PC Hooftstraat street, Amsterdam’s shopping destination for swanky luxury brands, just got an glittering new addition: a retail store with a façade made almost entirely out of solid glass bricks. Dreamt up by the Dutch architects MVRDV, the flagship store is both an homage to the area’s traditional architectural style–and a marvel of glass construction.
The Crystal Houses–owned by Warenar, an investor in luxury retail real estate, and currently occupied by Chanel (though the store will later move back to its previous location on the street)–are made of translucent bricks that stretch up the front of the store before eventually dissolving into the original terracotta brick façade.
The architects worked with Poesia, an Italian manufacturer that specializes in glass bricks, to cast each brick individually using a process that involved melting glass into a mold. The design mimics the building’s original lines–everything from the layering of the bricks and the details of the window frames is exactly the same, just rendered in glass.
Using glass as the primary building material required the architects to develop new tools for construction, such as a high-strength, UV-bonded, transparent adhesive, created by the Delo Industrial Adhesives in Germany, that cements the bricks together just as a traditional mortar would.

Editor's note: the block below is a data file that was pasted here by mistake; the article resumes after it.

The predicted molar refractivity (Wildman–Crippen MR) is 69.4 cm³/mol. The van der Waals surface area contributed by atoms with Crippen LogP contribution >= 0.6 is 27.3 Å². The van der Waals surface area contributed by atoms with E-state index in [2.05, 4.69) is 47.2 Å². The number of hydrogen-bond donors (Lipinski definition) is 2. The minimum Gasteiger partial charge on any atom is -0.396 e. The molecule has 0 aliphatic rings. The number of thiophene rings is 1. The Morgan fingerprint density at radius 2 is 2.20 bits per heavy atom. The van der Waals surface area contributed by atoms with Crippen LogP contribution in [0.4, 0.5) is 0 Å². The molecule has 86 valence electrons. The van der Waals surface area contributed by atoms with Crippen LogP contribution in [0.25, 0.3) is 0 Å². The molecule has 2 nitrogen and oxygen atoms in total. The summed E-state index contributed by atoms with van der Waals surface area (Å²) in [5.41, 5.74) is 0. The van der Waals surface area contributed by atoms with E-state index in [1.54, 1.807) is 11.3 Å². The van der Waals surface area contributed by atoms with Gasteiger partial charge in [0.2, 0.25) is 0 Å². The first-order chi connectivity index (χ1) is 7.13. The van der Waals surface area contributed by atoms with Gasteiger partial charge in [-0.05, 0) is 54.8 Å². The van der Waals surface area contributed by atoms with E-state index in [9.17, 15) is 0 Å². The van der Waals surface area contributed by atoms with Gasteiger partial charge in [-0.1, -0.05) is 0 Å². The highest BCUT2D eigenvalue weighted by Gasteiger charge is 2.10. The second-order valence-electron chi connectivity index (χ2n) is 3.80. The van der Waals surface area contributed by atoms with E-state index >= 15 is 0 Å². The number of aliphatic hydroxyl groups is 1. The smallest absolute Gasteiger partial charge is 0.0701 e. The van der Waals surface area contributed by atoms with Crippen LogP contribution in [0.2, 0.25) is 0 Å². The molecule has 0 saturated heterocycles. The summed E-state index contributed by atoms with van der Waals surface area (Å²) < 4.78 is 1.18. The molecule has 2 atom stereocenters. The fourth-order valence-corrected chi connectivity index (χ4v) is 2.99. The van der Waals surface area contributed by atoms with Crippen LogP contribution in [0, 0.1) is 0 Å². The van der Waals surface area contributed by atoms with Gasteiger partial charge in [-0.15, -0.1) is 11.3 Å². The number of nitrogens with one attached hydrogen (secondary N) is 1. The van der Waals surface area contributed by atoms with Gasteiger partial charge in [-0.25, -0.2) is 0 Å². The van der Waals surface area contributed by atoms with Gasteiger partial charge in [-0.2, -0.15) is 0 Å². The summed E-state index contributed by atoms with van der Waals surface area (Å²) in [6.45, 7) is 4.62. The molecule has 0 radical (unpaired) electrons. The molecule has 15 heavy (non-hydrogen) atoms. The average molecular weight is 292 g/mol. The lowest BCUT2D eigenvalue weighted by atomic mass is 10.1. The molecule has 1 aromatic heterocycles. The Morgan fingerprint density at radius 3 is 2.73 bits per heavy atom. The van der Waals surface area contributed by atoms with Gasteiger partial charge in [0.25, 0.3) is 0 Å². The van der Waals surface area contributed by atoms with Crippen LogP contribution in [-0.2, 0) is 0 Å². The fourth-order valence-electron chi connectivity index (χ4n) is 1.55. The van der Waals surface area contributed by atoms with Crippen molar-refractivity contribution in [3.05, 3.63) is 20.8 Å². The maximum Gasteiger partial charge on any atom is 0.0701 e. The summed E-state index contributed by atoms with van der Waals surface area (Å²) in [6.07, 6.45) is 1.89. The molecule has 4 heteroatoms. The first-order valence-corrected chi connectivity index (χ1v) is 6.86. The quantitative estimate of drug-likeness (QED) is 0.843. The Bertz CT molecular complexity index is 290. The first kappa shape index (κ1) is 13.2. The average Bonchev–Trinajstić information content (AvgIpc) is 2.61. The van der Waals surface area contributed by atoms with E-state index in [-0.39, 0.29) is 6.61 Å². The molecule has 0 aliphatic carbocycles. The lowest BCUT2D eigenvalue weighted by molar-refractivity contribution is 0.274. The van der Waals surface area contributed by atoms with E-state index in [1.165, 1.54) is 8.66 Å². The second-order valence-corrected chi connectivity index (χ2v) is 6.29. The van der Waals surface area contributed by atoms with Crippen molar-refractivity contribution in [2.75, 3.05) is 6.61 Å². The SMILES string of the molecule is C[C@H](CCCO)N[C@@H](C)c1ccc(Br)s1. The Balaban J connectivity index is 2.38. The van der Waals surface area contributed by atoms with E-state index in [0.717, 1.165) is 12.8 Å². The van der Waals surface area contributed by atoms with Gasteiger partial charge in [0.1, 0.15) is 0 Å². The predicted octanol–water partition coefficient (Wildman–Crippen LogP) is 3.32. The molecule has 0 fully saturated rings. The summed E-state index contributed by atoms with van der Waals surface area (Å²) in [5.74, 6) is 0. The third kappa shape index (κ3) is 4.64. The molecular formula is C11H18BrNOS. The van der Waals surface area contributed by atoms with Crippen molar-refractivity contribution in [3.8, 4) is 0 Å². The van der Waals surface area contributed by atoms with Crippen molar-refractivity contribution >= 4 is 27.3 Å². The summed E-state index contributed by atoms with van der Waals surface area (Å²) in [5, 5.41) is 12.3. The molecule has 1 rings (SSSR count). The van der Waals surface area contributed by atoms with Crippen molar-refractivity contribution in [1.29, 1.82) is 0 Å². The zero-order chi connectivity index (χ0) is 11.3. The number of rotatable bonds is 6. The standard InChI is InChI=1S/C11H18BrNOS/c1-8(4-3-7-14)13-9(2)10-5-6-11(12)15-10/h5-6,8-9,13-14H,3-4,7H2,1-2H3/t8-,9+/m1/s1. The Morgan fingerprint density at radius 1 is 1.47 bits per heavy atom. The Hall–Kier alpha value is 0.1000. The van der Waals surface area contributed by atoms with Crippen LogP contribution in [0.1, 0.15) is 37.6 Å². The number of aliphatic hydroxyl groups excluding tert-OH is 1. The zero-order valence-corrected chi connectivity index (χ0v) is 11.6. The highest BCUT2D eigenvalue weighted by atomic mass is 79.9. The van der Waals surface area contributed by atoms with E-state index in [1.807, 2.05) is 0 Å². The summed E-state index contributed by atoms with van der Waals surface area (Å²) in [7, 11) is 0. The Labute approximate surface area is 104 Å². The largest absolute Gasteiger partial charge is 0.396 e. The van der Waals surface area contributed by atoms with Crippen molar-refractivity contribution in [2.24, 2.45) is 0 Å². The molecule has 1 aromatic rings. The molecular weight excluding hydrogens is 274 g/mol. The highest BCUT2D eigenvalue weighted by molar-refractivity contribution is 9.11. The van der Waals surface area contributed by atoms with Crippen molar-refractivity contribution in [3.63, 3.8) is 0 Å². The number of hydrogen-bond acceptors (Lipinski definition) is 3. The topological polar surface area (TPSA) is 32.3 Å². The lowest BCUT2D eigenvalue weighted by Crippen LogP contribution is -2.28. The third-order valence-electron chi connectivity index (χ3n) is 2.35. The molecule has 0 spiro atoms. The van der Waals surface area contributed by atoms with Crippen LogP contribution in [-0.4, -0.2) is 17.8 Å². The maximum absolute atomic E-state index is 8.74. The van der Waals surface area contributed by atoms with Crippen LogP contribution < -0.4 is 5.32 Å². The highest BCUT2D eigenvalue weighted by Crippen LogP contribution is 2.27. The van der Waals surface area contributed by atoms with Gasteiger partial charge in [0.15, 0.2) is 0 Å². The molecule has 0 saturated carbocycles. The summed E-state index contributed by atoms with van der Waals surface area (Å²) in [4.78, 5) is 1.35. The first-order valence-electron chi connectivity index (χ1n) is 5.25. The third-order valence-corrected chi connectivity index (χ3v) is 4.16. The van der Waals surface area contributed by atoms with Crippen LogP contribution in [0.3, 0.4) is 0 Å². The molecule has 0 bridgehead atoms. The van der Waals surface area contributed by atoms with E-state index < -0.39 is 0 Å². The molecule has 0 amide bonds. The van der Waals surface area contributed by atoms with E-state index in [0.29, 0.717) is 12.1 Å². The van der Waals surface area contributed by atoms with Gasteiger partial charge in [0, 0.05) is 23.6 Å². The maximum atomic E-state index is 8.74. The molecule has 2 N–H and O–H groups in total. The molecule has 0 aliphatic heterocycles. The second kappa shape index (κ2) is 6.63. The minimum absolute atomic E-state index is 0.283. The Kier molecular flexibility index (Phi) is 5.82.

Other tools ranged from the super high-tech–lasers and laboratory grade UV-lamps–to the extreme low-tech. For example, the team lined the top of the first layer of bricks they laid down with full-fat milk. Why? Since milk is more opaque than glass, the layer helped the brick layers see the edges and make sure they were level.
The result is a building that shimmers with perceived delicacy but is deceptively strong; according to a press statement from MVRDV, strength tests by researchers from Delft University of Technology proved the glass wall may be stronger than concrete overall.
For all its inventive construction and sleek modern look, the building doesn’t abandon the street’s traditional architecture. Putting an awe-inspiring twist on local heritage is a specialty of MVRDV (see also its planned cultural center in the Netherlands that riffs of the country’s vibrant Zaan-style houses).
And with the globalization of fashion, a bit of cultural preservation seems especially necessary in shopping districts–streets lined with Chanel, Dior, and Dolce & Gabbana often end up looking strikingly similar no matter where they are.